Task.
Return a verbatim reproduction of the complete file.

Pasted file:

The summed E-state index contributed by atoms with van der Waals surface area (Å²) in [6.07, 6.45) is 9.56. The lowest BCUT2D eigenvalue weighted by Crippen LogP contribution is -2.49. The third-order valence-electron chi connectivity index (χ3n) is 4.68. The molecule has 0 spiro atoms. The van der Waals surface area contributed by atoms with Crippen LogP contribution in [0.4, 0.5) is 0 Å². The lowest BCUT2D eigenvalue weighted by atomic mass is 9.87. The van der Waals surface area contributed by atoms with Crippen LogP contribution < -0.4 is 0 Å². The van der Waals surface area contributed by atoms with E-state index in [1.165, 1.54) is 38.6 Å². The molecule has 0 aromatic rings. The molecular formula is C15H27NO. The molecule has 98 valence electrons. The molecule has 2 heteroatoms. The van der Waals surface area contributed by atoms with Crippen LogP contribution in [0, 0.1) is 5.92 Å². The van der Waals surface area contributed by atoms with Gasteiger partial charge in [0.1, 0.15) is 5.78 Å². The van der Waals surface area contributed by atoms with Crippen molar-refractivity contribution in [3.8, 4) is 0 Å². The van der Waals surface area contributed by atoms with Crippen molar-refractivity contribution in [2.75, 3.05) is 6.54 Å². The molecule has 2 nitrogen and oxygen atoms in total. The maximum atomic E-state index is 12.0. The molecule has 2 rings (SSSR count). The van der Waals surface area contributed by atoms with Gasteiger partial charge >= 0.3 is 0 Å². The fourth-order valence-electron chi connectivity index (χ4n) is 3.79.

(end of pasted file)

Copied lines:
The summed E-state index contributed by atoms with van der Waals surface area (Å²) in [6.07, 6.45) is 9.56. The lowest BCUT2D eigenvalue weighted by Crippen LogP contribution is -2.49. The third-order valence-electron chi connectivity index (χ3n) is 4.68. The molecule has 0 spiro atoms. The van der Waals surface area contributed by atoms with Crippen LogP contribution in [0.4, 0.5) is 0 Å². The lowest BCUT2D eigenvalue weighted by atomic mass is 9.87. The van der Waals surface area contributed by atoms with Crippen LogP contribution < -0.4 is 0 Å². The van der Waals surface area contributed by atoms with E-state index in [1.165, 1.54) is 38.6 Å². The molecule has 0 aromatic rings. The molecular formula is C15H27NO. The molecule has 98 valence electrons. The molecule has 2 heteroatoms. The van der Waals surface area contributed by atoms with Crippen LogP contribution in [0, 0.1) is 5.92 Å². The van der Waals surface area contributed by atoms with Gasteiger partial charge in [0.1, 0.15) is 5.78 Å². The van der Waals surface area contributed by atoms with Crippen molar-refractivity contribution in [3.8, 4) is 0 Å². The van der Waals surface area contributed by atoms with Crippen molar-refractivity contribution in [2.75, 3.05) is 6.54 Å². The molecule has 2 nitrogen and oxygen atoms in total. The maximum atomic E-state index is 12.0. The molecule has 2 rings (SSSR count). The van der Waals surface area contributed by atoms with Gasteiger partial charge >= 0.3 is 0 Å². The fourth-order valence-electron chi connectivity index (χ4n) is 3.79.